In 2005, another British author released a price guide, but with a twist: it was a "yearbook" devoted only to sets released in 2004. It was the Cardzine yearbook 2005 , and it described itself as " a 162 page reference fanzine detailing the entertainment trading card, album sticker and trump card releases of the past year. Inside you'll find comprehensive information on over 150 sets issued in 2004." The spiral bound book measures 6" x 8.25" and is categorized by the company name, not the card title. It includes sample images and detailed information on each series released by the manufacturer for that year. Unfortunately, I'm unaware of any follow up series.

The NSA Non-Sport's Archive "Visual Archive- Identification Reference- Price Guide" to Wax Pack Wrappers was published in 2005 by Adam R. Tucker (in collaboration with Marc T. Simon). This is a beautiful hardback book measuring 8.75" x 11.25" and is filled with (mostly 1.5" x 2") color photos of wax packs from the 1940s through the 1990s (with some earlier packs and some more modern ones, too). The cover says there are 1,840 color images within its 250 pages. As might be expected, there are many omissions (especially from the 1930s and 1940s) but it is amazing they were able to photograph as many as they did. There are even a few foil wrappers (like the 2005 GPK series) but otherwise, it's all wax.   There are also about 150 foreign issues included, and 25 pages of spread sheet-like graphs that layout the series title, date of issue, company, genre, wax pack type, and value. This used to be a very pricey book at $100 a pop and only 500 were made. It is cheaper today, however, and is a lot of fun to browse through and reminisce.

Non-Sport Update magazine produced The Encyclopedia of Non-Sport & Entertainment Trading Cards in 2007. The 528 page guide was compiled by Todd Jordan and measures 6.25" x 9". It's called Volume 1 and lists all known US sets from 1985 to 2007. It not only includes promo and chase card listings, and a sample photo from each series, but all the images are in color! This is a "must have" for modern card collectors.

The latest and biggest price guide would be Chris Watson's Non-Sports Bible. Measuring a mammoth 8.5" x 11.25" and is 2.25" thick! The black hardbound book certainly resembles a Bible and has 968 pages chronicling over 2,500 US sets from 1920 through 1985. My scales say this weighs 115 ounces. That's over 7 pounds! Although I won't be hauling this to any card shows, I certainly enjoy reading it at home. It benefited from the input of many collectors from the Network 54 vintage card forum. Watson managed to finish it despite a busy medical job and long, unplanned delays. There are a few blank images for samples yet to be found, but if there is ever another edition, we can expect those to be filled. This is the most expensive of guides though, retailing for over $100. Only 500 numbered copies were made.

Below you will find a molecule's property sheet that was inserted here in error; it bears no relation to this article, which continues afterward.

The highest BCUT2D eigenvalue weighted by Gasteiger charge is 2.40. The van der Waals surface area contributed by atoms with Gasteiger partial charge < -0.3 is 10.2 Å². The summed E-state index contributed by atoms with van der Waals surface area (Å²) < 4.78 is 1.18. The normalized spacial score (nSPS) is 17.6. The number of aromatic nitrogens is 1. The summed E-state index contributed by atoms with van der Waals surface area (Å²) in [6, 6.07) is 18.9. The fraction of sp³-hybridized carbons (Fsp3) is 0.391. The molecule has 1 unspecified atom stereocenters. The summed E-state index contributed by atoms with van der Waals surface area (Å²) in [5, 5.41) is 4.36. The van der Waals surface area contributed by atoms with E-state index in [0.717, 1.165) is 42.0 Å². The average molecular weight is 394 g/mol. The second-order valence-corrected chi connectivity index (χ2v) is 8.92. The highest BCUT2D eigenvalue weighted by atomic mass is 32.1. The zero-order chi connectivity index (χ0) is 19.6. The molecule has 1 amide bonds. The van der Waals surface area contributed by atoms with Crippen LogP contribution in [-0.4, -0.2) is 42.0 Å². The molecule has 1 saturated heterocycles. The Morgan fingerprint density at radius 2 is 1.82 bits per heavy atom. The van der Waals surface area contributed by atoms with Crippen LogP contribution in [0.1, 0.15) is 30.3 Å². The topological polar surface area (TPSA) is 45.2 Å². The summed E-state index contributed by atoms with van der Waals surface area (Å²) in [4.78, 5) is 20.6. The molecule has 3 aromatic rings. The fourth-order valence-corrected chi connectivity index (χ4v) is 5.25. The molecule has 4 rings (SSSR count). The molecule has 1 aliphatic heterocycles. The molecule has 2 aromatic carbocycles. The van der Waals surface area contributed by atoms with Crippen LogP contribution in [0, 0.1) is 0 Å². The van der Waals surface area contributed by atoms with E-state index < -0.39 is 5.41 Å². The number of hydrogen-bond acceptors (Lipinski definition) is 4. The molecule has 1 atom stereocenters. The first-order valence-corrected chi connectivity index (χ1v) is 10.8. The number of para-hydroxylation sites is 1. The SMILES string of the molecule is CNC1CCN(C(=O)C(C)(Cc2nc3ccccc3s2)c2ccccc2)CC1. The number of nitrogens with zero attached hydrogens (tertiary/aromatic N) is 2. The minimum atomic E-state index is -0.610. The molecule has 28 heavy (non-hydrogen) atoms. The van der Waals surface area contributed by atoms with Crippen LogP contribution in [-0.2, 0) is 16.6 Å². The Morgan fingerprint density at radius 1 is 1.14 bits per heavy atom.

And let's not forget the card catalogs put out every year by the London Cigarette Card Company. Unlike other price guides, these catalogs list prices that the cards can actually be purchased for directly from the publisher. The 5.75" x 8.25" catalogs are over 150 pages and include six or so pages of color samples of various cards. The rest of the listings do not have photos or any editorial. They just list the set name, size, date, and price. The entries are listed in order of manufacturer. There's a trade card catalog and a cigarette card (and silk) catalog. Both include US and non-US manufacturers, but they focus mostly on British issues. It's impressive to think this one small shop has so many cards, and they even sell singles. They claim they have about 70 million cards in stock! They also get credit for publishing the first card collecting magazine (Card Collectors News) which has been in publication since 1933. Both catalogs are quite helpful for learning about foreign sets, although I wish the sets were listed by title rather than manufacturer. If you don't know the company that made the set you want, you may have to read the entire book to locate the title!

Of course, we should also mention the bi-monthly price guide included free in every issue of Non-Sport Update magazine. Although space limitations do not allow photos or editorial, it does include promo and chase card entries. It is updated the most since new issues come out every sixty days. It weighs the least, and can even be detached from the rest of the magazine... so it's the logical choice to take to the shows.    

Those are the more recent non-sports guides I know of, but I bet there are others still waiting to make my acquaintance. If you know of any other good ones, contact me. Good luck, and happy hunting!

* * * * *